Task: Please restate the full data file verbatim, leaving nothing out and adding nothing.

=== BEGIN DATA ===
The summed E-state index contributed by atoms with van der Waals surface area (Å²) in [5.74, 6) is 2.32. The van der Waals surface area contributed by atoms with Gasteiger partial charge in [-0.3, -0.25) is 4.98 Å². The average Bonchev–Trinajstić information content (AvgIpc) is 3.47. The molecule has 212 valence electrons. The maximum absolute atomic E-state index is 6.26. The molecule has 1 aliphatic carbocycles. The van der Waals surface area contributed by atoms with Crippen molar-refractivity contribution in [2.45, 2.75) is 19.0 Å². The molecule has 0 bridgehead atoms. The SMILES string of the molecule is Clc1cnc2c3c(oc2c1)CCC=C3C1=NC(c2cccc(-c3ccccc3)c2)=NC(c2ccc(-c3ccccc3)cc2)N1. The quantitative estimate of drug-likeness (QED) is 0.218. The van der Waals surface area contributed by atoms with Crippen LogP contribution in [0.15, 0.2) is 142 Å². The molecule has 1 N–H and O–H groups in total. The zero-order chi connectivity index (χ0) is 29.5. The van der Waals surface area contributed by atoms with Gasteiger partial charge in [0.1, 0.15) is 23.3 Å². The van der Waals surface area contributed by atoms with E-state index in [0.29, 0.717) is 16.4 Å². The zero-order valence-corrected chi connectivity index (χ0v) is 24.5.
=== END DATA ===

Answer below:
The summed E-state index contributed by atoms with van der Waals surface area (Å²) in [5.74, 6) is 2.32. The van der Waals surface area contributed by atoms with Gasteiger partial charge in [-0.3, -0.25) is 4.98 Å². The average Bonchev–Trinajstić information content (AvgIpc) is 3.47. The molecule has 212 valence electrons. The maximum absolute atomic E-state index is 6.26. The molecule has 1 aliphatic carbocycles. The van der Waals surface area contributed by atoms with Crippen molar-refractivity contribution in [2.45, 2.75) is 19.0 Å². The molecule has 0 bridgehead atoms. The SMILES string of the molecule is Clc1cnc2c3c(oc2c1)CCC=C3C1=NC(c2cccc(-c3ccccc3)c2)=NC(c2ccc(-c3ccccc3)cc2)N1. The quantitative estimate of drug-likeness (QED) is 0.218. The van der Waals surface area contributed by atoms with Crippen LogP contribution in [0.15, 0.2) is 142 Å². The molecule has 1 N–H and O–H groups in total. The zero-order chi connectivity index (χ0) is 29.5. The van der Waals surface area contributed by atoms with Gasteiger partial charge in [0.1, 0.15) is 23.3 Å². The van der Waals surface area contributed by atoms with E-state index in [0.29, 0.717) is 16.4 Å². The zero-order valence-corrected chi connectivity index (χ0v) is 24.5.